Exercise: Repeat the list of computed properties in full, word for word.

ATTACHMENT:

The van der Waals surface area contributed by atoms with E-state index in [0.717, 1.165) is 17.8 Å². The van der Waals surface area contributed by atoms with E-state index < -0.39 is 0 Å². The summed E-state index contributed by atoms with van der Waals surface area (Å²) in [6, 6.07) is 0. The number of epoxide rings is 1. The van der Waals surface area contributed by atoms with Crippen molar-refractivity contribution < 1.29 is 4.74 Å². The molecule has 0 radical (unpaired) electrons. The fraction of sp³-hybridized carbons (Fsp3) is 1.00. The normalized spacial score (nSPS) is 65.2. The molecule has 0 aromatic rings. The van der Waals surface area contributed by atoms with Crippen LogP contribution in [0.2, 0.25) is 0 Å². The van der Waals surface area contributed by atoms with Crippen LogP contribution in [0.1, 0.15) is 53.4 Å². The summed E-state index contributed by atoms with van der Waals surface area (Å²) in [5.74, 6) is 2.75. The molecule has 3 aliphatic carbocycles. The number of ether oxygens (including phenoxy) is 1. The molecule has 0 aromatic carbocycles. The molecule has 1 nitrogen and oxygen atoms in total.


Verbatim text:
The van der Waals surface area contributed by atoms with E-state index in [0.717, 1.165) is 17.8 Å². The van der Waals surface area contributed by atoms with E-state index < -0.39 is 0 Å². The summed E-state index contributed by atoms with van der Waals surface area (Å²) in [6, 6.07) is 0. The number of epoxide rings is 1. The van der Waals surface area contributed by atoms with Crippen molar-refractivity contribution < 1.29 is 4.74 Å². The molecule has 0 radical (unpaired) electrons. The fraction of sp³-hybridized carbons (Fsp3) is 1.00. The normalized spacial score (nSPS) is 65.2. The molecule has 0 aromatic rings. The van der Waals surface area contributed by atoms with Crippen LogP contribution in [0.2, 0.25) is 0 Å². The van der Waals surface area contributed by atoms with Crippen LogP contribution in [0.1, 0.15) is 53.4 Å². The summed E-state index contributed by atoms with van der Waals surface area (Å²) in [5.74, 6) is 2.75. The molecule has 3 aliphatic carbocycles. The number of ether oxygens (including phenoxy) is 1. The molecule has 0 aromatic carbocycles. The molecule has 1 nitrogen and oxygen atoms in total.